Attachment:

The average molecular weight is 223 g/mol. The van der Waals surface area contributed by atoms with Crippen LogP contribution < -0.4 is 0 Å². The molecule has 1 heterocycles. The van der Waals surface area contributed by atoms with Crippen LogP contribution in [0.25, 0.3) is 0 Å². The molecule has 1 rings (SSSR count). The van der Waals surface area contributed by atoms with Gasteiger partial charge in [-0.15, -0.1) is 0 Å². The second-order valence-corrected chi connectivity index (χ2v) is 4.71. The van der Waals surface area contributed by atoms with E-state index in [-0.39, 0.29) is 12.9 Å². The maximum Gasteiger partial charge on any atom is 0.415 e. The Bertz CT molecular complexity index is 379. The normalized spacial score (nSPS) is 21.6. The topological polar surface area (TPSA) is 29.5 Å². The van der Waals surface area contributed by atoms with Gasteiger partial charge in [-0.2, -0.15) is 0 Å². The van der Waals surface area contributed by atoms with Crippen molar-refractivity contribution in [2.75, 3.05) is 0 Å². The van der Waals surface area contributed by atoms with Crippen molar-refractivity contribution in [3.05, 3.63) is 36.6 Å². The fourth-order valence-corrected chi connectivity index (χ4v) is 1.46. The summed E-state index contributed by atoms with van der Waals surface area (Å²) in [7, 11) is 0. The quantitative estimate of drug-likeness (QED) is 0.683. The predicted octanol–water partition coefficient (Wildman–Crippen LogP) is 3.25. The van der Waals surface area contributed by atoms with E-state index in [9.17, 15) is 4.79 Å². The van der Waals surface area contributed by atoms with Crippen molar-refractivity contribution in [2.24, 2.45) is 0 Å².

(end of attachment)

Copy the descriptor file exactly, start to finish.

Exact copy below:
The average molecular weight is 223 g/mol. The van der Waals surface area contributed by atoms with Crippen LogP contribution < -0.4 is 0 Å². The molecule has 1 heterocycles. The van der Waals surface area contributed by atoms with Crippen LogP contribution in [0.25, 0.3) is 0 Å². The molecule has 1 rings (SSSR count). The van der Waals surface area contributed by atoms with Gasteiger partial charge in [-0.15, -0.1) is 0 Å². The second-order valence-corrected chi connectivity index (χ2v) is 4.71. The van der Waals surface area contributed by atoms with E-state index in [-0.39, 0.29) is 12.9 Å². The maximum Gasteiger partial charge on any atom is 0.415 e. The Bertz CT molecular complexity index is 379. The normalized spacial score (nSPS) is 21.6. The topological polar surface area (TPSA) is 29.5 Å². The van der Waals surface area contributed by atoms with Gasteiger partial charge in [-0.2, -0.15) is 0 Å². The van der Waals surface area contributed by atoms with Crippen molar-refractivity contribution in [2.75, 3.05) is 0 Å². The van der Waals surface area contributed by atoms with Crippen molar-refractivity contribution in [3.05, 3.63) is 36.6 Å². The fourth-order valence-corrected chi connectivity index (χ4v) is 1.46. The summed E-state index contributed by atoms with van der Waals surface area (Å²) in [7, 11) is 0. The quantitative estimate of drug-likeness (QED) is 0.683. The predicted octanol–water partition coefficient (Wildman–Crippen LogP) is 3.25. The van der Waals surface area contributed by atoms with E-state index in [9.17, 15) is 4.79 Å². The van der Waals surface area contributed by atoms with Crippen molar-refractivity contribution in [2.24, 2.45) is 0 Å².